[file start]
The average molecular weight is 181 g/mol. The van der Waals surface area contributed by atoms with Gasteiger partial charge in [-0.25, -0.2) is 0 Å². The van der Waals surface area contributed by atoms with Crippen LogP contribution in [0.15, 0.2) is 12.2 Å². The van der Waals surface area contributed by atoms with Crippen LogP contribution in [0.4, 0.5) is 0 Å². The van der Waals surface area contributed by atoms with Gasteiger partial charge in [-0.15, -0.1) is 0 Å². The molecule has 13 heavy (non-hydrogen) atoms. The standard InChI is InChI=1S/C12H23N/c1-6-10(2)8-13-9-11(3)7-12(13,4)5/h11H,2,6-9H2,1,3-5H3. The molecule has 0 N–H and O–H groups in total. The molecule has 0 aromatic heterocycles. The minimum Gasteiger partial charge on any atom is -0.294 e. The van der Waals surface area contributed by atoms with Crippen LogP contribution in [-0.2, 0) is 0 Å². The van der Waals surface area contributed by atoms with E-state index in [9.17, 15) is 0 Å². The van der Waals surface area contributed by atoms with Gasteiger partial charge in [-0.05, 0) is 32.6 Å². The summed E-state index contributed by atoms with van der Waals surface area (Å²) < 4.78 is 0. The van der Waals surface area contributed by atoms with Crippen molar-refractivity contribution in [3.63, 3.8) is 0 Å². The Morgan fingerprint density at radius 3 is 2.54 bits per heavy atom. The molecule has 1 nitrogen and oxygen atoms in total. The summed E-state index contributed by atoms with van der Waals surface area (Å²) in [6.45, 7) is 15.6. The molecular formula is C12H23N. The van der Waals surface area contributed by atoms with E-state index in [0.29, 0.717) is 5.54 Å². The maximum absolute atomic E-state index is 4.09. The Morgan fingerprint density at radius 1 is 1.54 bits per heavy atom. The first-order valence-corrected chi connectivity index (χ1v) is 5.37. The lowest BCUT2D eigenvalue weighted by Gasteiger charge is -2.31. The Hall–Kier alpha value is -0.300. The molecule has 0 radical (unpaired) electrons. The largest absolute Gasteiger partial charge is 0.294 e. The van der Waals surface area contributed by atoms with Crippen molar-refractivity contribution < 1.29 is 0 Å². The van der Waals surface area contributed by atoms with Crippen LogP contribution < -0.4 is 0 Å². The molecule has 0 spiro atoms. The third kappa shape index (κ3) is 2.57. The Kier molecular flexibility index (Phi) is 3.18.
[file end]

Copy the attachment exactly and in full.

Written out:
The average molecular weight is 181 g/mol. The van der Waals surface area contributed by atoms with Gasteiger partial charge in [-0.25, -0.2) is 0 Å². The van der Waals surface area contributed by atoms with Crippen LogP contribution in [0.15, 0.2) is 12.2 Å². The van der Waals surface area contributed by atoms with Crippen LogP contribution in [0.4, 0.5) is 0 Å². The van der Waals surface area contributed by atoms with Gasteiger partial charge in [-0.15, -0.1) is 0 Å². The molecule has 13 heavy (non-hydrogen) atoms. The standard InChI is InChI=1S/C12H23N/c1-6-10(2)8-13-9-11(3)7-12(13,4)5/h11H,2,6-9H2,1,3-5H3. The molecule has 0 N–H and O–H groups in total. The molecule has 0 aromatic heterocycles. The minimum Gasteiger partial charge on any atom is -0.294 e. The van der Waals surface area contributed by atoms with Crippen LogP contribution in [-0.2, 0) is 0 Å². The van der Waals surface area contributed by atoms with E-state index in [9.17, 15) is 0 Å². The van der Waals surface area contributed by atoms with Gasteiger partial charge in [-0.05, 0) is 32.6 Å². The summed E-state index contributed by atoms with van der Waals surface area (Å²) < 4.78 is 0. The van der Waals surface area contributed by atoms with Crippen molar-refractivity contribution in [3.63, 3.8) is 0 Å². The Morgan fingerprint density at radius 3 is 2.54 bits per heavy atom. The molecule has 1 nitrogen and oxygen atoms in total. The summed E-state index contributed by atoms with van der Waals surface area (Å²) in [6.45, 7) is 15.6. The molecular formula is C12H23N. The van der Waals surface area contributed by atoms with E-state index in [0.29, 0.717) is 5.54 Å². The maximum absolute atomic E-state index is 4.09. The Morgan fingerprint density at radius 1 is 1.54 bits per heavy atom. The first-order valence-corrected chi connectivity index (χ1v) is 5.37. The lowest BCUT2D eigenvalue weighted by Gasteiger charge is -2.31. The Hall–Kier alpha value is -0.300. The molecule has 0 radical (unpaired) electrons. The largest absolute Gasteiger partial charge is 0.294 e. The van der Waals surface area contributed by atoms with Crippen molar-refractivity contribution < 1.29 is 0 Å². The van der Waals surface area contributed by atoms with Crippen LogP contribution < -0.4 is 0 Å². The molecule has 0 spiro atoms. The third kappa shape index (κ3) is 2.57. The Kier molecular flexibility index (Phi) is 3.18.